Supportive Practices in Teacher Education: Finding out What Pre-Service Teachers Know about Teaching, Learning, and Community, through Purposeful and Creative Assessment
Tepper, Nadine C., Education
In my teaching I speak about and model for pre-service teachers how to utilize authentic assessment as a tool for holistic teaching and learning. A holistic perspective, according to Hill and Ruptic, (1994) is based on current research that highlights the interactive nature of speaking, listening, reading, and writing. This practice focuses on the individual needs of the child/student, and includes the physical, social and emotion, as well as the intellectual growth. In class students are given the time and opportunity to read, discuss, and practice various assessment strategies. They know assessment is more than developing a test for students so that a teacher can grant them a grade. They do not however, have a good grasp of the concept that pedagogy and assessment are linked. Or even more that self-efficacy is a driving force behind good teaching and learning. In the philosophy of assessment, evaluation, and reporting, Hill and Ruptic, (1994) say that to believe in authentic assessment is to realize that assessment and evaluation must centered, and tied directly to current curriculum. Therefore, I believed that I could best find out what the students knew about classrooms and communities through an authentic assessment practice for their final project. I wanted them to see how teaching and authentic assessment allow for a more thorough understanding of pedagogy and creativity. I was contemplating a final test in the class, and thought it would be both interesting and supportive, if I were to create an authentic assessment tool that called for them to think, write, create, and learn. I realized that this authentic assessment could really do a number of other things.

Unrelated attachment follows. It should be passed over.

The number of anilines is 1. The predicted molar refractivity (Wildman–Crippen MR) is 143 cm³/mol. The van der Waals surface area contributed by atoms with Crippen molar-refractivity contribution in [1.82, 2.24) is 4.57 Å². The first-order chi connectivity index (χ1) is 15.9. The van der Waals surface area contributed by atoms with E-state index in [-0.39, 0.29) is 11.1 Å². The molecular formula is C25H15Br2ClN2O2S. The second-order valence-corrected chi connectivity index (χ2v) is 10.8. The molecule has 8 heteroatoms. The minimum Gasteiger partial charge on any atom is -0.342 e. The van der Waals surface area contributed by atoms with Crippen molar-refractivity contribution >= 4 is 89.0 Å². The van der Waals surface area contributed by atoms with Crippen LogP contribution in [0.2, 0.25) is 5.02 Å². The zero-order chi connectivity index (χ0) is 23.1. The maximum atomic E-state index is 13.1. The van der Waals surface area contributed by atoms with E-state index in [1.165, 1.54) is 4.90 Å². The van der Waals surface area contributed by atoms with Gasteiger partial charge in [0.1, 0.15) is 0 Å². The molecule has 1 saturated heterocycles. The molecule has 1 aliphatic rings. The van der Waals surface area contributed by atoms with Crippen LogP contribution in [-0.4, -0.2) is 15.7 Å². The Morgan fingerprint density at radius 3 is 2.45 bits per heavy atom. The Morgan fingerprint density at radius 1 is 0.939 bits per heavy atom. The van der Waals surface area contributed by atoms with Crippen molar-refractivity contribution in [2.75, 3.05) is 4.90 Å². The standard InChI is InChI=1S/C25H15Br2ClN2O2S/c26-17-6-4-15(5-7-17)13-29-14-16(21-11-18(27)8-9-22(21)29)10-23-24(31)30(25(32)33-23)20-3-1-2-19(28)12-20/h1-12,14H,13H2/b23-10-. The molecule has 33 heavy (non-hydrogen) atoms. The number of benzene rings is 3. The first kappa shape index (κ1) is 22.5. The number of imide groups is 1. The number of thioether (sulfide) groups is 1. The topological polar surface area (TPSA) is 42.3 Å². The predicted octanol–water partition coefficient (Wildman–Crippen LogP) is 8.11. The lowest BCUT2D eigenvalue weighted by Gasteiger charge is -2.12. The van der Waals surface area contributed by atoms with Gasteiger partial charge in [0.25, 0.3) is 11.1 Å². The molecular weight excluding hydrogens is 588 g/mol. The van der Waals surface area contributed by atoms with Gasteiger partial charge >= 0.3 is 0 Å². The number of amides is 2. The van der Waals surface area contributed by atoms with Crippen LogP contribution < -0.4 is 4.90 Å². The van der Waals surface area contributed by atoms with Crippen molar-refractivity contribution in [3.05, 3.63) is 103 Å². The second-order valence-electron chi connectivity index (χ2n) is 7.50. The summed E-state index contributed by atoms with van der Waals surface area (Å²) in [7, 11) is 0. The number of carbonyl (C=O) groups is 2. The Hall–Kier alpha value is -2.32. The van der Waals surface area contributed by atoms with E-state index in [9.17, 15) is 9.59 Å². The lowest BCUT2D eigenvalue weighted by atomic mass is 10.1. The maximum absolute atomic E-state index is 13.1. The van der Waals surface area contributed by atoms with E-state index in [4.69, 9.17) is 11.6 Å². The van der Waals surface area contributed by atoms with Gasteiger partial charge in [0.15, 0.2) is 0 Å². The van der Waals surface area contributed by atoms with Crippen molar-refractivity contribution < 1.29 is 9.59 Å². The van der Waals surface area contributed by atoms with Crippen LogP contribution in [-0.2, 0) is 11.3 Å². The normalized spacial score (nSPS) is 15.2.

First, students would see authentic assessment in the making, therefore would witness me, their teacher, modeling this worthwhile and valuable tool. Second, they would see for themselves the benefits of what they had learned and then apply this to their developing repertoire of teaching and managing classrooms. Third, they would have fun. This last idea came to fruition later when I examined their work and it became evident they enjoyed this type of …
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Publication information: Article title: Supportive Practices in Teacher Education: Finding out What Pre-Service Teachers Know about Teaching, Learning, and Community, through Purposeful and Creative Assessment. Contributors: Tepper, Nadine C. - Author. Journal title: Education. Volume: 125. Issue: 2 Publication date: Winter 2004. Page number: 236+. © 1999 Project Innovation. COPYRIGHT 2004 Gale Group.
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